Over the weekend, Eurozone leaders rustled up €100bn for Spain’s wobbly banks. The story then followed the now familiar Euro Crisis pattern. It starts with blustering denials, ramps up to lunatic optimism (following some emergency summit or back room deal) – and ends by plunging into even more gloom.
At the start of last week, Spain shushed rumours that it needed help from the Eurozone to shore up its troubled banking sector. Everything was under control.
But by Tuesday, Cristobal Montoro, the Spanish Treasury minister, said the country’s high borrowing cost had shut it out of the bond market and urged European institutions to “open up and help us.”
On Saturday the country was negotiating a deal to secure €100bn for the banks: this was not a bailout, of course, more a line of credit. Spain’s Prime Minister greeted the deal as “victory for the Euro.” In a textbook example of – what my grandmother would have called – ‘tempting fate’, Mariano Rajoy said “it was the credibility of the Euro that won.” The US Treasury and Britain’s Foreign Secretary William Hague fulsomely praised the agreement. Christine Lagarde, IMF managing director, welcomed a deal that should provide “assurance that the financing needs of Spain’s banking system will be fully met.”
On Monday morning the Today programme reported that the €100bn facility had “cheered up financial markets around the world.” Shares in Asia were rising… everything was going to be alright!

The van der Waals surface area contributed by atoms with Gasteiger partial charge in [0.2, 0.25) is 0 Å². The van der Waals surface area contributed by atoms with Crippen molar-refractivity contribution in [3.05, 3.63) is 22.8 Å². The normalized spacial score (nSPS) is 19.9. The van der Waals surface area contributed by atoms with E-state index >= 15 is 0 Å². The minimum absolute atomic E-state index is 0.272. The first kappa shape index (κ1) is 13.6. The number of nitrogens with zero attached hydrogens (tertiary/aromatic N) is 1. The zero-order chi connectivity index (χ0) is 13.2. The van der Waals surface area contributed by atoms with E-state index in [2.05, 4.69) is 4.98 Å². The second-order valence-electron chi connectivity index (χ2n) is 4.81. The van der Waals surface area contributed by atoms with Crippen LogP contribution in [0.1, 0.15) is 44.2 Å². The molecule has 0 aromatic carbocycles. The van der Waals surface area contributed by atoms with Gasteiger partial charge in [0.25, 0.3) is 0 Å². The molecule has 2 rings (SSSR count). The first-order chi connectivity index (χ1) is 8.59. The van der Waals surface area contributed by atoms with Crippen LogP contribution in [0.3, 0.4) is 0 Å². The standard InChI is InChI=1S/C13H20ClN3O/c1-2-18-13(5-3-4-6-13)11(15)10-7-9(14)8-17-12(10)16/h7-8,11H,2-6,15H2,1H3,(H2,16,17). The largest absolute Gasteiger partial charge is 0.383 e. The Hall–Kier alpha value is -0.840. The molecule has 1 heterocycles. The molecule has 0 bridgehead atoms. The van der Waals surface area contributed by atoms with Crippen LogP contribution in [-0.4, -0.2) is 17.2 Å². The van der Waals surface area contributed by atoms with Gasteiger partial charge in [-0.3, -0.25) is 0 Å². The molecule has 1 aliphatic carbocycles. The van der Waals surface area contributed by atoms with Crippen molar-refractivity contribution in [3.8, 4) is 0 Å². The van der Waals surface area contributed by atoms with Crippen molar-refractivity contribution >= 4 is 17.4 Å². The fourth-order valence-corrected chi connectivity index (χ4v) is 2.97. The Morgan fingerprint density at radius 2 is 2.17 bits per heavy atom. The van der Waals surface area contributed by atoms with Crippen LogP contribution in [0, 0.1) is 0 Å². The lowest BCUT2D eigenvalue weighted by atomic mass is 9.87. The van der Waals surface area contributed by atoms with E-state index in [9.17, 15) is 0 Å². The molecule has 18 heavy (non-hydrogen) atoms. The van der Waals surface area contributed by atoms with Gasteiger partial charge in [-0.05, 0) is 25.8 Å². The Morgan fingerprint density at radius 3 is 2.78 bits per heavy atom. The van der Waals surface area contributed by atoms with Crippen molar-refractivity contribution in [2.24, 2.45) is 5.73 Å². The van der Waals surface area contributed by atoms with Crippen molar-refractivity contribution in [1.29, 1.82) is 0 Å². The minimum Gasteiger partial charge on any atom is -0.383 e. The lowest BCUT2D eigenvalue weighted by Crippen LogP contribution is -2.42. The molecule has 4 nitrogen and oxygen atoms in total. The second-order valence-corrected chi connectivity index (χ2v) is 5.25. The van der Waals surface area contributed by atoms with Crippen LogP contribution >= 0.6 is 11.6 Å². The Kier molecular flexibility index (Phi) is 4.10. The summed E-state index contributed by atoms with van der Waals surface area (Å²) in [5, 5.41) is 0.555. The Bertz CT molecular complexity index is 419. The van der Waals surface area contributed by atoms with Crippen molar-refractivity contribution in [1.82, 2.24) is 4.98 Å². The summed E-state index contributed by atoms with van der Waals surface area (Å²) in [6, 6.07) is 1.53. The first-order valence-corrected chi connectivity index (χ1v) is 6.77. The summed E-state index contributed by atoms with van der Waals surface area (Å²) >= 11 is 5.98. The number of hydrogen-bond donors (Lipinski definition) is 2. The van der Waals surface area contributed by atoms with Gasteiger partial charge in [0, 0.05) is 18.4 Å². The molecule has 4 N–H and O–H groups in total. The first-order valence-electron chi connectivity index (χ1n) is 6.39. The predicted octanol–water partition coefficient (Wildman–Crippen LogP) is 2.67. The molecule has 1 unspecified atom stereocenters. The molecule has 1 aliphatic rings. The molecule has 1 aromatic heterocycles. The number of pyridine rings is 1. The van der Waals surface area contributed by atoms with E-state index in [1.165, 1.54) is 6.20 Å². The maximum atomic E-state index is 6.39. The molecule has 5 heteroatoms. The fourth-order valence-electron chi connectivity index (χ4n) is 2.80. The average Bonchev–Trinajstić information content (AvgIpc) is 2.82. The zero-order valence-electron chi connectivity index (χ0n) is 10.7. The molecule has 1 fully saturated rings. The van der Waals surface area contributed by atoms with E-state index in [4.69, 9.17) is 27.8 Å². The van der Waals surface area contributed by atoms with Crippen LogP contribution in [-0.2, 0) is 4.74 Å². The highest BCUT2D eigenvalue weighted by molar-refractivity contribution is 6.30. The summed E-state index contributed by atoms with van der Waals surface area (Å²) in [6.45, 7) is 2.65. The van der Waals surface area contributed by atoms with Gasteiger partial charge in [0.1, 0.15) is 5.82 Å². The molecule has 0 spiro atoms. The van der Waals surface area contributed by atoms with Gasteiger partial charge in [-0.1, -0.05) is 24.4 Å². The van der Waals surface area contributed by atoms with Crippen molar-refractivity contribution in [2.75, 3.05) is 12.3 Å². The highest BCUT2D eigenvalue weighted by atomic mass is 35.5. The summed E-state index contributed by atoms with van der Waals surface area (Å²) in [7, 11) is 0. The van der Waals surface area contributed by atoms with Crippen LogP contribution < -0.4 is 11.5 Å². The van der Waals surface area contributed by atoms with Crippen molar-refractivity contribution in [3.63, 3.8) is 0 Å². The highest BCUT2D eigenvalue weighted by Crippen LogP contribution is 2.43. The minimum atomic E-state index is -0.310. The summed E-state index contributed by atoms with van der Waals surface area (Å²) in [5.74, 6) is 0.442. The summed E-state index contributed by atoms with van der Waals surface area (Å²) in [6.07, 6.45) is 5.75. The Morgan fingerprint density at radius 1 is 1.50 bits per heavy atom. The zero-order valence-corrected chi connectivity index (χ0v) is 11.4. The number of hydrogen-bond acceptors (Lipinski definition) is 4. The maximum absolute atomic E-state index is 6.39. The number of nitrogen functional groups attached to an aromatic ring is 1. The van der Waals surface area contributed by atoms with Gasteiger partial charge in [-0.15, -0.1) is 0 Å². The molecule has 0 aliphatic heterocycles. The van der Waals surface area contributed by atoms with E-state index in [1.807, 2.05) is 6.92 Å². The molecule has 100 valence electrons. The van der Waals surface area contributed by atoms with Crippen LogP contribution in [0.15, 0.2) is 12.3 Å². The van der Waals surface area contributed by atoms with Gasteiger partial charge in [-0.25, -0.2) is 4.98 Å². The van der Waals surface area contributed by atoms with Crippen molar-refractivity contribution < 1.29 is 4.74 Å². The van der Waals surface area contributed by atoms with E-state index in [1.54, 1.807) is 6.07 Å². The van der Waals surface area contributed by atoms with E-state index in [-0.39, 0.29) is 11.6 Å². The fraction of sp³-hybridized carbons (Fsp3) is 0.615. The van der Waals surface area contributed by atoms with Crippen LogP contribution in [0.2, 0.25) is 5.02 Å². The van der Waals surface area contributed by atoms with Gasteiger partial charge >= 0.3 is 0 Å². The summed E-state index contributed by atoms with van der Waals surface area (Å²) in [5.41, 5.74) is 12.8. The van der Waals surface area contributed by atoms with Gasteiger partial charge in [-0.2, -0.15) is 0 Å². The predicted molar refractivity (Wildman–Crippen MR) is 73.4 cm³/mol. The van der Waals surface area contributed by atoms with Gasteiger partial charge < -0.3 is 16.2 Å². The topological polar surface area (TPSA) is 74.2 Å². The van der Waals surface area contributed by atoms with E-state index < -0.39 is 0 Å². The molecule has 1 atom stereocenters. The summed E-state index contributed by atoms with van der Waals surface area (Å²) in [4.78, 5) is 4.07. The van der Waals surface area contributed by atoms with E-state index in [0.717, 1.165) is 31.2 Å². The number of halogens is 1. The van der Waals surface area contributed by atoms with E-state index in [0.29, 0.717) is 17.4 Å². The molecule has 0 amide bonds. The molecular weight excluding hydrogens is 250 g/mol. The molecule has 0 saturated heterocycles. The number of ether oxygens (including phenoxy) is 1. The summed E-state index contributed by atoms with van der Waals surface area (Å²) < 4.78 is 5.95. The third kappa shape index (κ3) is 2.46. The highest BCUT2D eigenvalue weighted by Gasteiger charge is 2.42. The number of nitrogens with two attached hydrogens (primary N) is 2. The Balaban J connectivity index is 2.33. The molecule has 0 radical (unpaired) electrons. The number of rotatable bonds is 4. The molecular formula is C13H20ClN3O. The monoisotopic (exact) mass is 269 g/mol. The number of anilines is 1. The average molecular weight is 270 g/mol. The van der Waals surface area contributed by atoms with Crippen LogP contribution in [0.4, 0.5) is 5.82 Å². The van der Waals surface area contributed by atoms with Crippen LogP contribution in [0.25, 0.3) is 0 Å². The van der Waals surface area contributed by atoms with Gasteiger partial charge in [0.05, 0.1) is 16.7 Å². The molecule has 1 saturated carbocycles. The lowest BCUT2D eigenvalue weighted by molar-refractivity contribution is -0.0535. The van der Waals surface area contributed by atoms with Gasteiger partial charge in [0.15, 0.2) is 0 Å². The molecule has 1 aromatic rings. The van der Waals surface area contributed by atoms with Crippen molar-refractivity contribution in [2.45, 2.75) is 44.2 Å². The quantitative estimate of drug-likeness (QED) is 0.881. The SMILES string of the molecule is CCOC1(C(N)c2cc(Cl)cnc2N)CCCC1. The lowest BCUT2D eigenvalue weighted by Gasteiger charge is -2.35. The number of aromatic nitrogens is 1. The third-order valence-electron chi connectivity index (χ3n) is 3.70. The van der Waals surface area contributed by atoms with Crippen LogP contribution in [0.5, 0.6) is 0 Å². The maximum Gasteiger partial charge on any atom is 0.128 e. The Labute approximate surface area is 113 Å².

As Monday progressed, more measured, sceptical voices began to be heard. Why was Spain getting this ‘no strings’ deal – while Ireland and Greece had to impose big spending cuts as a condition of their bail outs? And was €100bn enough to save banks with such a huge exposure to the plummeting property market?
By the end of the day, yields on Spanish debt were climbing (making it more expensive for the country to borrow). And, on fears of ‘contagion’, Italian yields reached a new high. This morning, shares on European banks are falling as – according to the BBC – “the initial optimism that greeted the Spanish bailout continued to evaporate.”
The Five Stages of Grief start with Denial and Anger, pass through Bargaining and Depression, and end with Acceptance. With each new development in the Euro Crisis the Euro elite repeats the spin cycle – but somehow never makes it through to Acceptance. When will they finally accept that the Euro project is a dead man walking?